Three years of civil war in Yemen have created the world's worst humanitarian crisis, with the United Nations estimating that 22 million people — three-quarters of the country's population — urgently need humanitarian aid.
But aid groups have seen their worst fears realized this week, as U.S.-backed forces organized by the United Arab Emirates launched an assault on the rebel-held port of Hodeidah — the entry point for 70 to 80 percent of the food, medicine, and aid supplies entering Yemen.
Oxfam has warned that a prolonged battle or siege would "massively escalate this humanitarian crisis while millions already are on the brink of famine," and the U.N. has said it would damage the prospects for long-term peace negotiations. Martin Griffiths, the U.N. peace envoy for Yemen, warned the U.N. Security Council that the assault "would, in a single stroke, take peace off the table."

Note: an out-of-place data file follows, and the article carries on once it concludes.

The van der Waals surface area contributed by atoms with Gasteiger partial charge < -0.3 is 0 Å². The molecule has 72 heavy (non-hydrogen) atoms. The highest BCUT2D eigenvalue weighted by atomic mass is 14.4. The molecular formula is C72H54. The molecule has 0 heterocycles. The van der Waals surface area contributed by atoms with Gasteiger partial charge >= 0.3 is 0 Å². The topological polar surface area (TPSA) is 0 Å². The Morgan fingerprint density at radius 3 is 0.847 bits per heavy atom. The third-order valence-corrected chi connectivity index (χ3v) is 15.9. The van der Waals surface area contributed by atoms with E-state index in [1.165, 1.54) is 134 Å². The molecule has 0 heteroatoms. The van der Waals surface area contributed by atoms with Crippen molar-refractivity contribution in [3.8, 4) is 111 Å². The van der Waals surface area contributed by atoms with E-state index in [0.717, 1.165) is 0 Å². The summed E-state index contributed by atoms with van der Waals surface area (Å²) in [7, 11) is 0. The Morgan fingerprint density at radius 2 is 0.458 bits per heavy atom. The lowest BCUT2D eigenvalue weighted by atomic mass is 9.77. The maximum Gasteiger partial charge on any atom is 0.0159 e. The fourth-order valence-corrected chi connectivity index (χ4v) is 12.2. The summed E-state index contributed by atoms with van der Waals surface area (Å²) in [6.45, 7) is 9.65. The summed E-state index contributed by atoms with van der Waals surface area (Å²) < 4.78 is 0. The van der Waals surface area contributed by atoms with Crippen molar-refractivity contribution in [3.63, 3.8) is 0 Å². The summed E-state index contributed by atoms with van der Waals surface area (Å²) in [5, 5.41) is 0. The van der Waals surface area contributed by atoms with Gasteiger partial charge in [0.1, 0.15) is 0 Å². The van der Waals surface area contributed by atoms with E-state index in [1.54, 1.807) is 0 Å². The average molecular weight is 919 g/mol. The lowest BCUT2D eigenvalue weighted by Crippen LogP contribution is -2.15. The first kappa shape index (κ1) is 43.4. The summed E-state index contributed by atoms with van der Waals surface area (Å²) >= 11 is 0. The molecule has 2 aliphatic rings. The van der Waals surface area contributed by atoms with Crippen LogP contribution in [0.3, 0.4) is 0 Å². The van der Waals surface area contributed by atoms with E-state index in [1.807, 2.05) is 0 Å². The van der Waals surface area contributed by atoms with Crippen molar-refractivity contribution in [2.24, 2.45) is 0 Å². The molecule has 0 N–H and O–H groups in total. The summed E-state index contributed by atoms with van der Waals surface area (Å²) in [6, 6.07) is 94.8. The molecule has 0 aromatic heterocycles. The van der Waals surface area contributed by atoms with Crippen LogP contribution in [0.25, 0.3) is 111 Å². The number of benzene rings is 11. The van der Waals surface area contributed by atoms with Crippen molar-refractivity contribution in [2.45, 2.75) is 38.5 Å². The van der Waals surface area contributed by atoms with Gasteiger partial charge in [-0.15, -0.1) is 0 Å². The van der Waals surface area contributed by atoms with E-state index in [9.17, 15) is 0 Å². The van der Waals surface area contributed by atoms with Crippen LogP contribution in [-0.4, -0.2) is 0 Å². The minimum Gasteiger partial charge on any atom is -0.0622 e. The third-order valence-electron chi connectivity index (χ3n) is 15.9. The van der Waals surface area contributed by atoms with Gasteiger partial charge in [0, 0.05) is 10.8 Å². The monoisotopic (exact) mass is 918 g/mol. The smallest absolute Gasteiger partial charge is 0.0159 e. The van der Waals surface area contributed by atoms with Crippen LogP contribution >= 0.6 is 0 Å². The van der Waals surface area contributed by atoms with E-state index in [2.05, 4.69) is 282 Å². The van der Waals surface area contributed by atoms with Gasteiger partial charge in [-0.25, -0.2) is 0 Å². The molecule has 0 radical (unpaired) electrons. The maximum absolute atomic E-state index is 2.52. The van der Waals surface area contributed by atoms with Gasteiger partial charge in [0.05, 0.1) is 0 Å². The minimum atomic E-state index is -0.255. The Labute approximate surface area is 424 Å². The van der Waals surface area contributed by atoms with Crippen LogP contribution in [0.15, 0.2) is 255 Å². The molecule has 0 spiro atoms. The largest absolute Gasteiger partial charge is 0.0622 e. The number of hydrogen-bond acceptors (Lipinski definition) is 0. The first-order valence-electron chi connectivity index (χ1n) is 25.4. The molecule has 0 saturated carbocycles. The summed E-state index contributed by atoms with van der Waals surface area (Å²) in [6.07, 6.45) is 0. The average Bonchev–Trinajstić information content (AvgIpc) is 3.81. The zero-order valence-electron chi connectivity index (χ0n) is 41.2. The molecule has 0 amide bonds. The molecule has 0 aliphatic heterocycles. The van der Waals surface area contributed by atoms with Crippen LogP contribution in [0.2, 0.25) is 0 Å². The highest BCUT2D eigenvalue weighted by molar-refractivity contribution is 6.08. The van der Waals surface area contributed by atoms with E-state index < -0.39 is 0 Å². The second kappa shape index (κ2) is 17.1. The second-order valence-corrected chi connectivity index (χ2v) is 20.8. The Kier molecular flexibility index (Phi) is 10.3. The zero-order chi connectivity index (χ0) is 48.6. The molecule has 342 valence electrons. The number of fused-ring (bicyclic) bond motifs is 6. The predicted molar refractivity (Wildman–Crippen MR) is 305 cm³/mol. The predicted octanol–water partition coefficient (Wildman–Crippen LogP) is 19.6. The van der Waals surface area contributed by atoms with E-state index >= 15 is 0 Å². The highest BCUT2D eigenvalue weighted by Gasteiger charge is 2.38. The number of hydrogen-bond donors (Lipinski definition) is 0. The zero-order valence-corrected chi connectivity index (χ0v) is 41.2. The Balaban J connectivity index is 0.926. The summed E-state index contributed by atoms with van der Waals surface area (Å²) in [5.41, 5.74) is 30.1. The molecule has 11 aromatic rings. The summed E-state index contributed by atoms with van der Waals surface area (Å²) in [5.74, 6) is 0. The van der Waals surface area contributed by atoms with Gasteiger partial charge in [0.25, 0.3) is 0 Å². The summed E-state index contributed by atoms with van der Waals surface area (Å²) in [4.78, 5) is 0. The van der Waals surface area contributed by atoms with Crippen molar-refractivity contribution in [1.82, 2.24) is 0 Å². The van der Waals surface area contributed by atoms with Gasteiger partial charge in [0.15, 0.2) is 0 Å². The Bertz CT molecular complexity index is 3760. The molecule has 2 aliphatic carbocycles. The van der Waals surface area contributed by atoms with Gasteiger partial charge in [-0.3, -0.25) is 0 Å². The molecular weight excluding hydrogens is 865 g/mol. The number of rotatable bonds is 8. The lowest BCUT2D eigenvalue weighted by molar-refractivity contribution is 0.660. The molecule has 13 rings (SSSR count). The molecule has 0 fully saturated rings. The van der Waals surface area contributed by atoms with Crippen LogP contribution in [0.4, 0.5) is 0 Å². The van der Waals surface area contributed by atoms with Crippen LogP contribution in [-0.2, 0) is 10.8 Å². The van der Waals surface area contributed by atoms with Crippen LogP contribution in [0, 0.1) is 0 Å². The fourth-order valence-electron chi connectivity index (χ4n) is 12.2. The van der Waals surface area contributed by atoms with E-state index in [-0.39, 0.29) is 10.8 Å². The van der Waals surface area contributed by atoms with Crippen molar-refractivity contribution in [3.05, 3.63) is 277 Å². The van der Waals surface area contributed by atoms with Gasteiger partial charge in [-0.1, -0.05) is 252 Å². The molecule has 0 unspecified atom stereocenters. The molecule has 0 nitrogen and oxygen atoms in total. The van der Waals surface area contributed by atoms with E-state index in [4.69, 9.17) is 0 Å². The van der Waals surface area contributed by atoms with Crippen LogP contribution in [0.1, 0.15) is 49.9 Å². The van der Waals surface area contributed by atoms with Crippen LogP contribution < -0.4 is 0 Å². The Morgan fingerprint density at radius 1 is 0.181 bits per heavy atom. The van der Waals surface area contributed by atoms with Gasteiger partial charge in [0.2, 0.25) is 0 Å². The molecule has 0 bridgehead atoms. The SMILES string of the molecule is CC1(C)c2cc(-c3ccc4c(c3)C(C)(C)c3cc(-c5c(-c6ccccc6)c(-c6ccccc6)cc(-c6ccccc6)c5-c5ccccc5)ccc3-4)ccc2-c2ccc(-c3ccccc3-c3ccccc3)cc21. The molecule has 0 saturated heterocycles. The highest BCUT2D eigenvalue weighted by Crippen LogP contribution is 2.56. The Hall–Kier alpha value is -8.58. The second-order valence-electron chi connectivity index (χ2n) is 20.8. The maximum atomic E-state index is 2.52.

The Intercept interviewed more than a dozen former White House and State Department officials, humanitarian leaders, and Yemen experts, many of whom characterized the offensive as a major failure by the U.S. to restrain its coalition partners, who are largely dependent on American weapons, intelligence, and logistical support. Those sources said the attack was a sign that the U.S. is allowing allies like Saudi Arabia and the UAE to drive American policy decisions in Yemen.